I hope your summer is progressing positively. I’m spending much of mine inside, wrestling with computer problems.
A hardware failure was bad enough, but during the recovery process there was a brief period of unavoidable vulnerability while opening the server to the internet to download OS patches, and the server almost instantly became infected with viruses. Several weeks later, I’m still struggling to rid the server of the viruses, most of which are designed to use my computer’s processing power to mine bitcoins for unknown people somewhere in the world. I have four different anti-virus programs (Windows Defender, ClamWin, IObit Malware Fighter and Malwarebytes) and while one, two or three of the programs will give the computer a clean bill of health, the remaining one or two obstinately keep finding viruses.
What a strange problem – rogue bitcoin miners taking over computers to mine their bitcoins for them. Definitely not the sort of problem we’d have ever expected, even only five years ago. The sooner the entire cryptocurrency craze and associated blockchain processes dies its overdue death and disappears into the annals of history as another utterly senseless fad, the better it will be for us all.
It is also an interesting lesson that one should not rely on a single anti-virus program.
Well, Messrs Putin and Trump have held their summit, and while opinions differ as to how well our side was represented, at least WW3 didn’t break out and perhaps we’re even lurching slightly towards a rapprochement of sorts, something that is long overdue. We shouldn’t let 70 years of communist rule blind us to the fact that we have more in common and more to benefit by allying with Russia against shared enemies ranged against us both than we would benefit by alienating Russia and adding them to our list of overt and covert enemies.
The main benefit to us Travel Insiders though is that with apparently stable relations, there is no reason to be concerned about US-Russia induced unrest in the countries we’ll be visiting on our Quad K tour this October. I know some people were concerned about this, and now that the summit has been concluded with no escalations, I’ll hold the tour open for another week or so to allow another couple or two to join us. Details here.
Now that the main Travel Insider website is up again, I can also mention again our lovely Christmas “Landcruise” through northern France and some of Belgium, and optionally Luxembourg, a bit of Germany, Switzerland and Lichtenstein too, this coming December. Enjoy all the best elements of a river cruise, while suffering none of the attendant constraints, with a great value experience shared with a lovely group of fellow Travel Insiders. Details here.
I stayed in an Airbnb apartment for a couple of nights last week. I’ve used fore-runners to Airbnb like VRBO and similar sites to arrange longer stays at places, much preferring an apartment or entire house to a small hotel room for an extended stay, but this was the first time I’ve used the Airbnb service.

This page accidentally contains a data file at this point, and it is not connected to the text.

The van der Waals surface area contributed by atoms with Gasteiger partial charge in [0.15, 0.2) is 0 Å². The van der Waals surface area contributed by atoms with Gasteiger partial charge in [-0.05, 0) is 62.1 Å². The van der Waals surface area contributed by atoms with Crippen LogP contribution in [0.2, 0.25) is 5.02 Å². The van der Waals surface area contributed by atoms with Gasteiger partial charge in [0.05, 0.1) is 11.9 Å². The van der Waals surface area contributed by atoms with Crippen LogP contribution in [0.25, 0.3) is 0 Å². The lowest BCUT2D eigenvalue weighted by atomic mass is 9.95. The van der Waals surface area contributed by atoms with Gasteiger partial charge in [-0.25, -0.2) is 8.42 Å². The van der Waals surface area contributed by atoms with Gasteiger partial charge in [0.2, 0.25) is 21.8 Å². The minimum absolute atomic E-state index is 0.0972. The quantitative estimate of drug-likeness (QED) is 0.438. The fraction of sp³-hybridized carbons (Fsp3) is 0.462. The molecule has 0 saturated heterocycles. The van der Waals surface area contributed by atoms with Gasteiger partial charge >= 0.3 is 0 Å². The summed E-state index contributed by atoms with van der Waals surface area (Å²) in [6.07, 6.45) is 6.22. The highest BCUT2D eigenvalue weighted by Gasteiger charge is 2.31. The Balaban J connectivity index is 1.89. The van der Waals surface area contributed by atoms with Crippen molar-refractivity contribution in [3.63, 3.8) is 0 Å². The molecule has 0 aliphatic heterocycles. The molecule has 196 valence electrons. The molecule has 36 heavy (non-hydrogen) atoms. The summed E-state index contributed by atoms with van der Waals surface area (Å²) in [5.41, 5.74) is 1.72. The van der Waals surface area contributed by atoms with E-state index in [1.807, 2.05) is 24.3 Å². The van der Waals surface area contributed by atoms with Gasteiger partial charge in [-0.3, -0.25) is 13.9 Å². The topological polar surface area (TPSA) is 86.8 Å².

The experience was interesting, sufficiently so as to provide enough points to write about, and I’ll probably use Airbnb again in the future, but I’ve now come up with a list of ten things to check and understand before selecting an Airbnb property. See the article at the end of the newsletter for more on this.
Actually, a better option might be to read it online, because there’s an excellent reader response already from John Stub, and links to a couple of other relevant good articles about staying at Airbnb properties. The way the system here works is that those comments don’t get sent out with the original article. Feel free to add your own thoughts too if you wish.
And what else? Please keep reading for :
- Boeing Dithers its Way through a Short-Term Opportunity
- Airbus A220 Reverses Plane Shrinkage Trend
- Another Thing to Blame President Trump For?
- Sooner or Probably Later, Virgin’s Promise Will Finally Come True
- Supersonic Plane Slow to Market
- Planes Plunging
- China Muscles in on Hyperloop Technology
- And Lastly This Week….
Boeing Dithers its Way through a Short-Term Opportunity
In a way, the airlines these days are spoiled for choices. It is only 50 years ago that airlines essentially had a choice of one only passenger jet – the 707, and primarily in only one version, initially the 707-120 and subsequently the 707-320.
But by the early 1980s, although the 707 and 720 planes were no longer in active production, they had been placed by the 727 and three different version of the 737, plus the 747 which was in its prime, and the 757 and 767 too.
The concept of having multiple versions of each model plane continued into the 777 and 787 series of planes, too. Airlines became accustomed to being able to choose exactly the configuration of plane for whatever type of routes they wished to operate – long, medium or short range, large, medium or small passenger loads.
In time, Boeing retired the 727 and then the 757, 767 and most recently the 747, leaving ‘only’ various versions of the 737, 777 and 787. More or less as the numbering coincidentally implies, this leaves a hole in their product range that was formerly filled by the 757 and in part by the 767 too, a hole that Airbus has been exploiting primarily with its A321 plane, and which Boeing has been struggling to fill with its largest size 737.
For many years now Boeing has been talking about creating a new plane which it currently refers to as the New Midmarket Aircraft, and which is widely expected to become the 797. I’ve occasionally mentioned this in passing, and devoted entire articles to it twice in 2015 and more recently in March this year – “The Current Airbus vs Boeing Slow-Motion Battle“.
It had been generally expected that Boeing would start to talk more definitively about the new plane at the Farnborough Air Show which has been underway this week in England, but that was not to be. If anything, rather than getting more clarity and certainly about its future planes, Boeing seems to have become more uncertain about what, if anything, it should be doing.